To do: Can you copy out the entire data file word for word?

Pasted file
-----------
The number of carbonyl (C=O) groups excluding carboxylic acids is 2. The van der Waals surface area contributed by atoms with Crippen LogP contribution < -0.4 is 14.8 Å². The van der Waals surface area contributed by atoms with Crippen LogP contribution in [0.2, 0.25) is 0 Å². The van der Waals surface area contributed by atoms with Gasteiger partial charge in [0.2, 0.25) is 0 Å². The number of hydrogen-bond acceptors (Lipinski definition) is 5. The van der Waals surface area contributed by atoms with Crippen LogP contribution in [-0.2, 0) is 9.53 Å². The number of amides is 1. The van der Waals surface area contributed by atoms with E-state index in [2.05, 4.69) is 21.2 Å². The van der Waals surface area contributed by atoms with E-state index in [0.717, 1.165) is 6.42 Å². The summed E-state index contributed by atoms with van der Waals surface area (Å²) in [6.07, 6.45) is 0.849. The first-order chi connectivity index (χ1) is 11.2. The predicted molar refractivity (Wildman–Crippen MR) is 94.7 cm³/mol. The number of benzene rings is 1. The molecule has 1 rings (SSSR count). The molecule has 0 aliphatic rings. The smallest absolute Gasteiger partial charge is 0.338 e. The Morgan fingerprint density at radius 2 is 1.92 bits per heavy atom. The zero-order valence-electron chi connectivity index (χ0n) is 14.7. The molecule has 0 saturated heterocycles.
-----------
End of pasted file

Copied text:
The number of carbonyl (C=O) groups excluding carboxylic acids is 2. The van der Waals surface area contributed by atoms with Crippen LogP contribution < -0.4 is 14.8 Å². The van der Waals surface area contributed by atoms with Crippen LogP contribution in [0.2, 0.25) is 0 Å². The van der Waals surface area contributed by atoms with Gasteiger partial charge in [0.2, 0.25) is 0 Å². The number of hydrogen-bond acceptors (Lipinski definition) is 5. The van der Waals surface area contributed by atoms with Crippen LogP contribution in [-0.2, 0) is 9.53 Å². The number of amides is 1. The van der Waals surface area contributed by atoms with E-state index in [2.05, 4.69) is 21.2 Å². The van der Waals surface area contributed by atoms with E-state index in [0.717, 1.165) is 6.42 Å². The summed E-state index contributed by atoms with van der Waals surface area (Å²) in [6.07, 6.45) is 0.849. The first-order chi connectivity index (χ1) is 11.2. The predicted molar refractivity (Wildman–Crippen MR) is 94.7 cm³/mol. The number of benzene rings is 1. The molecule has 1 rings (SSSR count). The molecule has 0 aliphatic rings. The smallest absolute Gasteiger partial charge is 0.338 e. The Morgan fingerprint density at radius 2 is 1.92 bits per heavy atom. The zero-order valence-electron chi connectivity index (χ0n) is 14.7. The molecule has 0 saturated heterocycles.